The isomeric SMILES for D-glucose is C([C@@H]1[C@H]([C@@H]([C@H](C(O1)O)O)O)O)O.

The Haworth projection looks like this:

Haworth project of D-Glucose

I can parse the SMILES and draw the diagram, but the question is how to translate the CW/ACW of isomeric SMILES into up/down in the Haworth projection.

In the example given, the SMILES @@/@/@@/@ matches up/down/up/down, reading anti-clockwise around the ring, but I am far from confident that will always be the case.

[The SMILES string does not treat the last carbon as a stereo centre.]

  • $\begingroup$ Isn't this question basically the same as "How to draw a Haworth projection"? Because I believe the clockwise/anticlockwise notation uses the same convention as the Fischer projection $\endgroup$
    – Szgoger
    Aug 3, 2022 at 14:00
  • $\begingroup$ @Szgoger: Perhaps it is, but I haven't been able to confirm this is so. See edit. $\endgroup$
    – david.pfx
    Aug 4, 2022 at 13:45

1 Answer 1


Wikipedia link states:

Configuration at tetrahedral carbon is specified by @ or @@. Consider the four bonds in the order in which they appear, left to right, in the SMILES form. Looking toward the central carbon from the perspective of the first bond, the other three are either clockwise or counter-clockwise. These cases are indicated with @@ and @, respectively (because the @ symbol itself is a counter-clockwise spiral).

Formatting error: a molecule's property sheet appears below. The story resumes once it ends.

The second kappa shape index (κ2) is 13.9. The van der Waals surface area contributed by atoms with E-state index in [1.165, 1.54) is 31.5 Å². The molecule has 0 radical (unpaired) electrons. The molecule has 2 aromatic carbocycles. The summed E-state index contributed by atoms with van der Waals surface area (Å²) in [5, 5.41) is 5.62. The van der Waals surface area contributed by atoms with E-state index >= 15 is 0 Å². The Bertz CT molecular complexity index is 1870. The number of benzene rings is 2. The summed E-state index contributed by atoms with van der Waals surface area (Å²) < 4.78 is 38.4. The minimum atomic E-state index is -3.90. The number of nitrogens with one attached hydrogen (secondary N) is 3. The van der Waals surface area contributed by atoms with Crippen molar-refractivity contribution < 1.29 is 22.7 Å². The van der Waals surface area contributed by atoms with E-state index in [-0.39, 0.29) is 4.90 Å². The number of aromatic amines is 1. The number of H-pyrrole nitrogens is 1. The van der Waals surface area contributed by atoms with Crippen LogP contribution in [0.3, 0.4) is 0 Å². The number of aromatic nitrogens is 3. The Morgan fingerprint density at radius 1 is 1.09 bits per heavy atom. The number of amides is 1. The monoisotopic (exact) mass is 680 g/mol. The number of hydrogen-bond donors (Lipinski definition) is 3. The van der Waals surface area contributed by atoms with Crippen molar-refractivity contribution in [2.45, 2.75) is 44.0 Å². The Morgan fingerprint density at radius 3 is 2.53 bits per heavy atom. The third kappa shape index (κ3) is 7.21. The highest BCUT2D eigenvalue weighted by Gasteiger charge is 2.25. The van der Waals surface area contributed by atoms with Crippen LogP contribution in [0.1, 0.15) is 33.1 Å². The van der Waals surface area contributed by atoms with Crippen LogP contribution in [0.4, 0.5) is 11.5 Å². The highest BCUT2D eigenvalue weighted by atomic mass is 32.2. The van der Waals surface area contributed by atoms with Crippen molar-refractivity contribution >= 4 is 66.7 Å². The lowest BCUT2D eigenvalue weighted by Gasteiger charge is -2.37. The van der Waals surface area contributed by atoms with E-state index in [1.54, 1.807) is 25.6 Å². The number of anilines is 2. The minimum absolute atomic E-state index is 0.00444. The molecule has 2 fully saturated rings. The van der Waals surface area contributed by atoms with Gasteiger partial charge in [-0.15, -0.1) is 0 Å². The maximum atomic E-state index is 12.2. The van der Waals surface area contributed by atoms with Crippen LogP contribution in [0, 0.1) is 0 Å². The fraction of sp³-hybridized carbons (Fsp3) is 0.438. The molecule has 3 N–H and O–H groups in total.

So I suppose your question is equivalent to asking if a SMILES string always maps to a Haworth projection in such a way that switching between @ and @@ strictly corresponds to alternating between opposite 'sides' of the pseudo-3D representation, and vice versa.

I am not sure, either.
What I can show you however (hence my answer) is that if you use python rdkit.Chem to translate your SMILES to a molecule, you get this:

m = Chem.MolFromSmiles('C([C@@H]1[C@H]([C@@H]([C@H](C(O1)O)O)O)O)O')

enter image description here

But if you then translate m back to SMILES (which makes it 'canonical' by default):

s = Chem.MolToSmiles(m)


Now there are two consecutive @@ notations, although no consecutive carbons in the ring have OH substituents on the same side of the 'plane' (the hemiacetal OH in your projection should be flat, not down, as its configuration is indeed not specified in the SMILES).

  • $\begingroup$ Thank you for your answer. My sense is that the SMILES rule based on the order in which elements are added does not reliably translate to any particular geometric configuration. I think your example tends to confirm that, but doesn't really solve my problem. $\endgroup$
    – david.pfx
    Aug 26, 2022 at 12:47

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